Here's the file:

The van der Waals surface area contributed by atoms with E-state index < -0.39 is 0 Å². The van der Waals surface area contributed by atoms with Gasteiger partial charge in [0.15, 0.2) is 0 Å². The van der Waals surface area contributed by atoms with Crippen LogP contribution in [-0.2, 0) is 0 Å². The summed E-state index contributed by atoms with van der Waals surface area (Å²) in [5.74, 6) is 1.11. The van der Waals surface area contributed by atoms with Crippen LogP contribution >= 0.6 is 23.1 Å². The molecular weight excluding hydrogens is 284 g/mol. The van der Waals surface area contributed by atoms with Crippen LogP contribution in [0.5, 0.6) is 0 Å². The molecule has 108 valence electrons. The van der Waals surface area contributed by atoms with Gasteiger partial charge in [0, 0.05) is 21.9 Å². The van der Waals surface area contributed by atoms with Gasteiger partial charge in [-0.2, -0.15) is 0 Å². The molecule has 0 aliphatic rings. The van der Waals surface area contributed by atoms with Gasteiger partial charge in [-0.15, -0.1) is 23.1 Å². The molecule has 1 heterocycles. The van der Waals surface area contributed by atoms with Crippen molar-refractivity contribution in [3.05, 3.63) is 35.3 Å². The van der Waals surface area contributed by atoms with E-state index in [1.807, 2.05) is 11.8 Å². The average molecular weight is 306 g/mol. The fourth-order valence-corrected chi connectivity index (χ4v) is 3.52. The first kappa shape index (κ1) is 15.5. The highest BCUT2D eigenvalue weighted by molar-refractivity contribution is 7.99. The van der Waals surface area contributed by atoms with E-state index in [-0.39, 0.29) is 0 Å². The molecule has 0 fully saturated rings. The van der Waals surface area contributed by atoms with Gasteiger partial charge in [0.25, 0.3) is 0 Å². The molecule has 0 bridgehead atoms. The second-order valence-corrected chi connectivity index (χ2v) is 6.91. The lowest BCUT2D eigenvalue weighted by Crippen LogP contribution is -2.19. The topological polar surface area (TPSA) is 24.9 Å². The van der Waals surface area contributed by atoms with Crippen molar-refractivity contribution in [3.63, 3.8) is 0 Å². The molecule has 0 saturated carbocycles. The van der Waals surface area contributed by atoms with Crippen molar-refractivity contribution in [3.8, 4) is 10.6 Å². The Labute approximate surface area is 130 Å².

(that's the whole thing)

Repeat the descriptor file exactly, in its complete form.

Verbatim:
The van der Waals surface area contributed by atoms with E-state index < -0.39 is 0 Å². The van der Waals surface area contributed by atoms with Gasteiger partial charge in [0.15, 0.2) is 0 Å². The van der Waals surface area contributed by atoms with Crippen LogP contribution in [-0.2, 0) is 0 Å². The summed E-state index contributed by atoms with van der Waals surface area (Å²) in [5.74, 6) is 1.11. The van der Waals surface area contributed by atoms with Crippen LogP contribution >= 0.6 is 23.1 Å². The molecular weight excluding hydrogens is 284 g/mol. The van der Waals surface area contributed by atoms with Crippen LogP contribution in [0.5, 0.6) is 0 Å². The molecule has 108 valence electrons. The van der Waals surface area contributed by atoms with Gasteiger partial charge in [0, 0.05) is 21.9 Å². The van der Waals surface area contributed by atoms with Gasteiger partial charge in [-0.2, -0.15) is 0 Å². The molecule has 0 aliphatic rings. The van der Waals surface area contributed by atoms with Gasteiger partial charge in [-0.15, -0.1) is 23.1 Å². The molecule has 1 heterocycles. The van der Waals surface area contributed by atoms with Crippen molar-refractivity contribution in [3.05, 3.63) is 35.3 Å². The van der Waals surface area contributed by atoms with E-state index in [1.807, 2.05) is 11.8 Å². The average molecular weight is 306 g/mol. The fourth-order valence-corrected chi connectivity index (χ4v) is 3.52. The first kappa shape index (κ1) is 15.5. The highest BCUT2D eigenvalue weighted by molar-refractivity contribution is 7.99. The van der Waals surface area contributed by atoms with E-state index in [-0.39, 0.29) is 0 Å². The molecule has 0 fully saturated rings. The van der Waals surface area contributed by atoms with Gasteiger partial charge in [0.25, 0.3) is 0 Å². The molecule has 0 bridgehead atoms. The second-order valence-corrected chi connectivity index (χ2v) is 6.91. The lowest BCUT2D eigenvalue weighted by Crippen LogP contribution is -2.19. The topological polar surface area (TPSA) is 24.9 Å². The van der Waals surface area contributed by atoms with Crippen molar-refractivity contribution in [3.63, 3.8) is 0 Å². The molecule has 0 saturated carbocycles. The van der Waals surface area contributed by atoms with Crippen molar-refractivity contribution in [3.8, 4) is 10.6 Å². The Labute approximate surface area is 130 Å².